More on Libra and monetary policy22nd June 2019
The FT has a new piece by a Facebook co-founder Chris Hughes, which argues that the proposed Libra cryptocurrency could undermine the power of central banks. I’m generally skeptical of that view, but in this case Hughes does make a respectable argument:
Let us imagine that Libra works as planned. Hundreds of millions of people around the world will be able to send money across borders as easily as they send a text message. The Libra Association’s goals specifically say that ability will encourage “decentralised forms of governance”. In other words, Libra will disrupt and weaken nation states by enabling people to move out of unstable local currencies and into a currency denominated in dollars and euros and managed by corporations.
The Libra Association promises to choose stable currencies and assets unlikely to suffer inflationary crises. The sponsors are right that a liquid, stable currency would be attractive to many in emerging markets. So attractive, in fact, that if enough people trade out of their local currencies, they could threaten the ability of emerging market governments to control their monetary supply, the local means of exchange, and, in some cases, their ability to impose capital controls.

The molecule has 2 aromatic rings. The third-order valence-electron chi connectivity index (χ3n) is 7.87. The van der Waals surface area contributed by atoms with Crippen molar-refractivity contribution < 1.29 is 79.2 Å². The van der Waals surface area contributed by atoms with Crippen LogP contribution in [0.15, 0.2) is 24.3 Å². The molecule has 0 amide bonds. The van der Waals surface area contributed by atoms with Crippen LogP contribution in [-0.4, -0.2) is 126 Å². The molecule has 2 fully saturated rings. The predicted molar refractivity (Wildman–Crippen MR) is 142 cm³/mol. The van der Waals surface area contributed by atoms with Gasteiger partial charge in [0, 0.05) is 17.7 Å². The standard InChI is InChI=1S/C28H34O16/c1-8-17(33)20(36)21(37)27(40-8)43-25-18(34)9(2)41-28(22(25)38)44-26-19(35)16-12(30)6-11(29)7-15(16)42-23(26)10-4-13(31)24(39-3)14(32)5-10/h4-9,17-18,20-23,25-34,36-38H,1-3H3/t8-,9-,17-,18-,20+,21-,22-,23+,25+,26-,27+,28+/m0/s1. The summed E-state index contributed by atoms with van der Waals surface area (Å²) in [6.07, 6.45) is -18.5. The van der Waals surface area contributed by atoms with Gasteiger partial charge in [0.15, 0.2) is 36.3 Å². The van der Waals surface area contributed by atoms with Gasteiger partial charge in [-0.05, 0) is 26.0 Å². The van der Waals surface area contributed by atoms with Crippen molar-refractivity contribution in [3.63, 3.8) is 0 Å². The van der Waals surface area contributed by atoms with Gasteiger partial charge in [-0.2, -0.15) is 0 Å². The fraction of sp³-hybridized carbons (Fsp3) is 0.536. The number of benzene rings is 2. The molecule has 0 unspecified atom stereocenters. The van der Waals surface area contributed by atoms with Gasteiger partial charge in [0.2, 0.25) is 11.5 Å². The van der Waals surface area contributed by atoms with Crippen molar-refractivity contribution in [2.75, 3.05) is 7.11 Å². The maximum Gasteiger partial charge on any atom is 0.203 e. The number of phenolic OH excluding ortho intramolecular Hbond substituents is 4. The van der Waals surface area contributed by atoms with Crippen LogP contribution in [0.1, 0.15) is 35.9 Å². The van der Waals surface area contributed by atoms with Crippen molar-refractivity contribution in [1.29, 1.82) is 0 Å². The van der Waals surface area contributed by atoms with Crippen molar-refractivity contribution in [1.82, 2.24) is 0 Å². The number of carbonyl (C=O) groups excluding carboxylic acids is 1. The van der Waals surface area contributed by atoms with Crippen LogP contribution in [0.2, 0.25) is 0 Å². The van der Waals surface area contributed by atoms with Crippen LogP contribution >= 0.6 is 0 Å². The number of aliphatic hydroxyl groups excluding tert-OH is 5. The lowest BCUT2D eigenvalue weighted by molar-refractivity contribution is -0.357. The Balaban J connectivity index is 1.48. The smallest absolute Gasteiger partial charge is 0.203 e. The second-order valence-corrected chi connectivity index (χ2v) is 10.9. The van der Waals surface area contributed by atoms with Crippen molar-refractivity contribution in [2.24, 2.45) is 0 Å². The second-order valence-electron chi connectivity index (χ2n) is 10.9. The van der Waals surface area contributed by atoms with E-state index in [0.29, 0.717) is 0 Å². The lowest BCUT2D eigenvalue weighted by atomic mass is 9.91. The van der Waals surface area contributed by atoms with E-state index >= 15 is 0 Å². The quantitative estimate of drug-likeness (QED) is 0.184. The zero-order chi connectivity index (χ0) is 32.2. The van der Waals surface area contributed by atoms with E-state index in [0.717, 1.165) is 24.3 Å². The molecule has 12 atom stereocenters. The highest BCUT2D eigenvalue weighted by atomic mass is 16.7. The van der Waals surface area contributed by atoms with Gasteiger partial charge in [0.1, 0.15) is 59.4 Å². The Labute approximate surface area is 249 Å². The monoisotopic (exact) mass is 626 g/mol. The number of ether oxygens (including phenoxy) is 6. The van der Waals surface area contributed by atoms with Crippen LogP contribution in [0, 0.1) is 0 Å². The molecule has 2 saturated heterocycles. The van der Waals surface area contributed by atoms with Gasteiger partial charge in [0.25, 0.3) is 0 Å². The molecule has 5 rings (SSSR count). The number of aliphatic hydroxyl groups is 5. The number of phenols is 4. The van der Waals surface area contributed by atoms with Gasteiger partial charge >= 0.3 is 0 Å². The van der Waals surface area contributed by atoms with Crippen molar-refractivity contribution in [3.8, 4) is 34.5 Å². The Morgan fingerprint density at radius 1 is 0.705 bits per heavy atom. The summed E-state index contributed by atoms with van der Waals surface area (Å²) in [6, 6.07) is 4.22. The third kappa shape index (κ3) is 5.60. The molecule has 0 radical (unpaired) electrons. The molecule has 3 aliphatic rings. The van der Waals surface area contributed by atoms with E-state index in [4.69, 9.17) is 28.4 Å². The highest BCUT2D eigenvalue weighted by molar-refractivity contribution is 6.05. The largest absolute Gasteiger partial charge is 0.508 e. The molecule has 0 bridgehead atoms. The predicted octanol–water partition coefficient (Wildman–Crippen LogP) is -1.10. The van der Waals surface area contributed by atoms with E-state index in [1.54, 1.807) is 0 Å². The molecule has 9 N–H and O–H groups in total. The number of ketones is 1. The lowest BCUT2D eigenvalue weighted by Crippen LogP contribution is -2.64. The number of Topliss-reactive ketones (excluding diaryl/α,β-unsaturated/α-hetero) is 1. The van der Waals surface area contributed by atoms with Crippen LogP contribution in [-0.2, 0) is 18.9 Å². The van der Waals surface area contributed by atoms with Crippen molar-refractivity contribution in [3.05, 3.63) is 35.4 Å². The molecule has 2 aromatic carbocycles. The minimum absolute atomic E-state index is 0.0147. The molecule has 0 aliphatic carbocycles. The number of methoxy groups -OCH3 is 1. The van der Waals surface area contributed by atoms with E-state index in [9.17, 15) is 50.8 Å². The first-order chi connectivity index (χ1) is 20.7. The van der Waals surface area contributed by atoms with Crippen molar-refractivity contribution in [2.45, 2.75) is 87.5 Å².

This is the most plausible argument for the claim that Libra could undermine monetary policy. If Libra were so successful that local currencies stopped being the medium of account, then Libra could completely take over the monetary system, effectively dollarizing the local economy. In that case, it would not be Facebook that controlled local monetary policy, it would be the Fed.
I’m still skeptical that Libra could be successful enough to make currencies like the India rupee or the Turkish lira disappear, but to the extent that Libra is a threat to monetary policy independence, it’s in the developing world, not the USA.
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